“Welfare dependency has grown massively in New Zealand, there needs to be a rebalancing back towards obligations. The benefit is there to get people back on their feet, not to rely on,” says ACT’s Social Development spokesperson Karen Chhour.
“Around four in ten beneficiaries have been on a work-ready Jobseeker benefit for one to five years. The real tragedy is that Labour’s low expectations for beneficiaries is preventing them from creating a better life for themselves and their families.
“We need to have KPIs for public sector Chief Executives to hold them accountable. ACT’s policy of setting KPIs for Chief Executives would mean that the boss at the Ministry for Social Development would need to make sure his organisation is getting people back to work, not just providing an administration service for handing out benefits.
“ACT’s policy of electronic income management for long-term beneficiaries is a humane response for achieving this, it doesn’t take from those in need, it makes sure that the money is being used to support them and their families.
“The policy has already had a positive impact in Australia, with a range of improved economic and social outcomes. An evaluation of the programme found reductions in alcohol, drugs and violence. Trial participants were better able to look after their children and save money. And requests for emergency food relief and financial assistance dropped.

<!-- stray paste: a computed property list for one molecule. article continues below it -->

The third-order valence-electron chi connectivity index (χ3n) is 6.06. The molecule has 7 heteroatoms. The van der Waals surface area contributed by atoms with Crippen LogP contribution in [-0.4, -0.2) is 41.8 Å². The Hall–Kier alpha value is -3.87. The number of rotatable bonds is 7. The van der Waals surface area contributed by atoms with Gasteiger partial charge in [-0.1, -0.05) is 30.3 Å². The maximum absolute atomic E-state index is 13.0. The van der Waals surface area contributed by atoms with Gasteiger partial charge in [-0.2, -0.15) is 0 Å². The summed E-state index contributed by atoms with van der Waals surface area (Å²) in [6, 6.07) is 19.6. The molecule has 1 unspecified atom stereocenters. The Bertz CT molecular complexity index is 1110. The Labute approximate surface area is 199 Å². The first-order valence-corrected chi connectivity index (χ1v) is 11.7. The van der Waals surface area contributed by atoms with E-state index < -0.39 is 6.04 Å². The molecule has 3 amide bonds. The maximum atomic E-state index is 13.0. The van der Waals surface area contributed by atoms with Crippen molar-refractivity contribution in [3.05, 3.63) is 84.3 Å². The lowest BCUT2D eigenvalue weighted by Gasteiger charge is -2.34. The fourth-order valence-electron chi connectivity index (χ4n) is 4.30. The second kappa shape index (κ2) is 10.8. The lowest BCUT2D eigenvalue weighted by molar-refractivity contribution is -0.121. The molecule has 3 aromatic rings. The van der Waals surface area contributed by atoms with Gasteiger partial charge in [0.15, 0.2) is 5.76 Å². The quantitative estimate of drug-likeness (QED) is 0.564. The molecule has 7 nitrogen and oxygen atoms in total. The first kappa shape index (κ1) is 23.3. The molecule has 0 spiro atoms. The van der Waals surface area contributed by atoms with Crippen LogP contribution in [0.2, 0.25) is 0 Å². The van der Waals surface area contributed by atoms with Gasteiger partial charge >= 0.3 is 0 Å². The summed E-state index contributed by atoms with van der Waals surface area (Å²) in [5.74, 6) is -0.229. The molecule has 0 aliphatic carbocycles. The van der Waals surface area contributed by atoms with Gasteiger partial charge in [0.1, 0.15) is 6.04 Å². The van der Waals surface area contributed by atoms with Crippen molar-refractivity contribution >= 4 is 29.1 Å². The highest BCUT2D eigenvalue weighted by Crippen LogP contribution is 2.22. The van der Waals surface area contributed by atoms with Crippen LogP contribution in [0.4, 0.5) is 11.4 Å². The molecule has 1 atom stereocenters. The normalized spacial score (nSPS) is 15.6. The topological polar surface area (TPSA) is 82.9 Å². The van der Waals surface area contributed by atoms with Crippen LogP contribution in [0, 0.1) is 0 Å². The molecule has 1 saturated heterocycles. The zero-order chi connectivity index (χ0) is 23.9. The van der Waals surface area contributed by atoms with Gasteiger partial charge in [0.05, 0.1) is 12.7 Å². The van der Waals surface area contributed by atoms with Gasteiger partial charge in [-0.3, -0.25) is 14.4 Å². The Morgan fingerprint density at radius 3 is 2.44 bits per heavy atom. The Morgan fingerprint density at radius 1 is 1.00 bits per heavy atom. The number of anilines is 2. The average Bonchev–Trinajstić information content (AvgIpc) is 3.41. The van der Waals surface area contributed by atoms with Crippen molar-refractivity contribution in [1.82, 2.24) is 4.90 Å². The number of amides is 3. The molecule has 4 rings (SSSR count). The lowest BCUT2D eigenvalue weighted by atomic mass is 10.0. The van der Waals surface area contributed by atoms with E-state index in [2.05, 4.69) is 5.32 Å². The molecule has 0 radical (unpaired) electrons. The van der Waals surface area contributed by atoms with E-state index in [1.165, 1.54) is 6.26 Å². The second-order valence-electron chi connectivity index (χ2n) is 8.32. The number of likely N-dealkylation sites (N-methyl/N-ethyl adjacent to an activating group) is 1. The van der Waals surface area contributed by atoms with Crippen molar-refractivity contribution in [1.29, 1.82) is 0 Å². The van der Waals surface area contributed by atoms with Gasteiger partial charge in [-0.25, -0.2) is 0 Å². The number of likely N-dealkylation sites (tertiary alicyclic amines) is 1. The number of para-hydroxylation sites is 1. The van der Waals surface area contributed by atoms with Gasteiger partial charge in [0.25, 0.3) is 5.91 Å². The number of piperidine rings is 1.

“The culture of welfare dependency is hurting New Zealand’s productivity, with able Kiwis choosing to reside on a benefit rather than play their part in society and work.
“By doing this the Government is dancing around the real issues that the country faces.
“Instead of seeing benefits as the solution, the next government needs to get to the root of poverty by growing the economy and fixing our education system.
“Rather than locking so many New Zealanders into a cycle of poverty, ACT will bring real change with policies designed to grow the economy and allow more Kiwis to find work and create a better future for their families.”